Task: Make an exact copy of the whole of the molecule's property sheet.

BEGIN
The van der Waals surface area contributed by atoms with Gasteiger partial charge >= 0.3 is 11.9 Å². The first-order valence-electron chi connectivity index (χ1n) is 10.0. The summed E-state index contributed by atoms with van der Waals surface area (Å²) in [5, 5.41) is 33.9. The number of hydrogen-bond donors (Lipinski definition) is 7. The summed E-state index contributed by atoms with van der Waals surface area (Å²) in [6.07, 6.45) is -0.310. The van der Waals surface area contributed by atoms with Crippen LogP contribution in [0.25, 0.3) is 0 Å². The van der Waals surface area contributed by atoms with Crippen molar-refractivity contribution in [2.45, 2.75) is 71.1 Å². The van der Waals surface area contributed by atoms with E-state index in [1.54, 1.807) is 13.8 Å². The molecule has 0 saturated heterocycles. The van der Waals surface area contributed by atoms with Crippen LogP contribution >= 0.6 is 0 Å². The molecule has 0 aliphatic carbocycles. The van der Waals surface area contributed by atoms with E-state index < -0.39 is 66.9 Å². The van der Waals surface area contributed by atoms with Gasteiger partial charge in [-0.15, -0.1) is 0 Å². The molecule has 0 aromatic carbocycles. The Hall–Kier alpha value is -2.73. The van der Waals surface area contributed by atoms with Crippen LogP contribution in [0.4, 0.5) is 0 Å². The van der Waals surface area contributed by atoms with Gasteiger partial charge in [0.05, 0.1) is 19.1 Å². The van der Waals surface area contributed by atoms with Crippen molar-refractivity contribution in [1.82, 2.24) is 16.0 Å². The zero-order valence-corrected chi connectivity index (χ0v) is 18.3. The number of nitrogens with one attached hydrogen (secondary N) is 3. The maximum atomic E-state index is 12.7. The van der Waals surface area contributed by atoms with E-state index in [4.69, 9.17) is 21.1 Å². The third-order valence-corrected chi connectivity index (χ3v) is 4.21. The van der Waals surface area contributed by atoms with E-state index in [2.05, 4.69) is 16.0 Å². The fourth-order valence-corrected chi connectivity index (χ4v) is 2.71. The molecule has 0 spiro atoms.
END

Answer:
The van der Waals surface area contributed by atoms with Gasteiger partial charge >= 0.3 is 11.9 Å². The first-order valence-electron chi connectivity index (χ1n) is 10.0. The summed E-state index contributed by atoms with van der Waals surface area (Å²) in [5, 5.41) is 33.9. The number of hydrogen-bond donors (Lipinski definition) is 7. The summed E-state index contributed by atoms with van der Waals surface area (Å²) in [6.07, 6.45) is -0.310. The van der Waals surface area contributed by atoms with Crippen LogP contribution in [0.25, 0.3) is 0 Å². The van der Waals surface area contributed by atoms with Crippen molar-refractivity contribution in [2.45, 2.75) is 71.1 Å². The van der Waals surface area contributed by atoms with E-state index in [1.54, 1.807) is 13.8 Å². The molecule has 0 saturated heterocycles. The van der Waals surface area contributed by atoms with Crippen LogP contribution >= 0.6 is 0 Å². The molecule has 0 aliphatic carbocycles. The van der Waals surface area contributed by atoms with E-state index < -0.39 is 66.9 Å². The van der Waals surface area contributed by atoms with Gasteiger partial charge in [-0.15, -0.1) is 0 Å². The molecule has 0 aromatic carbocycles. The Hall–Kier alpha value is -2.73. The van der Waals surface area contributed by atoms with Crippen LogP contribution in [0.4, 0.5) is 0 Å². The van der Waals surface area contributed by atoms with Gasteiger partial charge in [0.05, 0.1) is 19.1 Å². The van der Waals surface area contributed by atoms with Crippen molar-refractivity contribution in [1.82, 2.24) is 16.0 Å². The zero-order valence-corrected chi connectivity index (χ0v) is 18.3. The number of nitrogens with one attached hydrogen (secondary N) is 3. The maximum atomic E-state index is 12.7. The van der Waals surface area contributed by atoms with E-state index in [4.69, 9.17) is 21.1 Å². The third-order valence-corrected chi connectivity index (χ3v) is 4.21. The van der Waals surface area contributed by atoms with E-state index in [2.05, 4.69) is 16.0 Å². The fourth-order valence-corrected chi connectivity index (χ4v) is 2.71. The molecule has 0 spiro atoms.